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Insurers will carry the steering wheel of the cars without driver

Who is at fault in an auto accident? No driver to cover based on your age or accident history, this is a great question. Safety improvements should also reduce claims, threatening to erode the nearly $ 200 billion that only car insurance premiums reach annually in the United States.

Warren Buffett, president of Berkshire Hathaway (NYSE: BRKa), owner of insurer Geico has said that driverless cars will be bad for business. Allstate has echoed the sentiment and is spending money on data scientists and other ways to develop new products and services.
What is bad for insurers may be good for society, but only if existing structures evolve to encourage computerized drivers once they are safer than humans. Regulations are important, as is the assignment of blame in accidents. Liability premiums reached $ 116 billion in 2015, according to the Insurance Information Institute, a business that could be drastically reduced and changed.
Existing technology requires drivers to stay alert. Tesla Motors (NASDAQ: TSLA), for example, has made it clear that its autopilot system is not fully autonomous. Vehicles without a driver in the test phase also have people behind the wheel. However, with full autonomy probably only a few years away, insurers need to know if the responsibility will lie with the owner, the automaker, the software developer or any other. The first money is in a move to manufacturers like General Motors (NYSE: GM) or potentially to Google (NASDAQ: GOOGL), perhaps with insurance essentially covered in the selling price. That would be a radically different model from what exists today.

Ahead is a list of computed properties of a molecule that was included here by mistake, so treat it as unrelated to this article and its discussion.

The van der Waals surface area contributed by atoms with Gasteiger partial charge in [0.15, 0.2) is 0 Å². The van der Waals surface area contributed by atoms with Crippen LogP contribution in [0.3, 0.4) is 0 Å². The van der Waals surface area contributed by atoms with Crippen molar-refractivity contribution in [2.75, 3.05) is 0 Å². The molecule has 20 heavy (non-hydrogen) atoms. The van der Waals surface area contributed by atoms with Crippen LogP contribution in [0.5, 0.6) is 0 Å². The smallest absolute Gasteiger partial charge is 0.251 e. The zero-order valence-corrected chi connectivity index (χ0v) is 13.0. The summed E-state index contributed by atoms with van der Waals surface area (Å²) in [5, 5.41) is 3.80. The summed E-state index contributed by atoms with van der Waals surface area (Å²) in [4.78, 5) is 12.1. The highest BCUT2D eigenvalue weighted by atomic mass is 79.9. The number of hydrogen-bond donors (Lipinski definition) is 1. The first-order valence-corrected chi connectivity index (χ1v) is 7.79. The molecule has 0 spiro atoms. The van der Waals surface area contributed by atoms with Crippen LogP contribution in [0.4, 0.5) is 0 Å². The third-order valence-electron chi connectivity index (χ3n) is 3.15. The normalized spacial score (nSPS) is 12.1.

Most accidents are caused by human error, so ensuring a standalone vehicle should cost less. Despite driver assistance systems, claims continue to increase in the United States. It is not clear which technology or time frame will change this situation. A new risk is that cars will need software upgrades and, most likely, real-time connectivity. The potential cost of cyber security failures that allow entry or viruses or hackers is huge.
The US government unveiled in September a policy of autonomous vehicles that will guide the debate. In November, Michigan passed the first state legislation that provides for fully driverless vehicles, compared to the simple tests already allowed in half a dozen other states.
If the crashed May 2016 accident involving the Tesla autopilot system ends in court, or if a similar case arises, we might have some more legal light on this issue. as well. Overall, 2017 should help insurers have the information they need to have greater control of cars without drivers.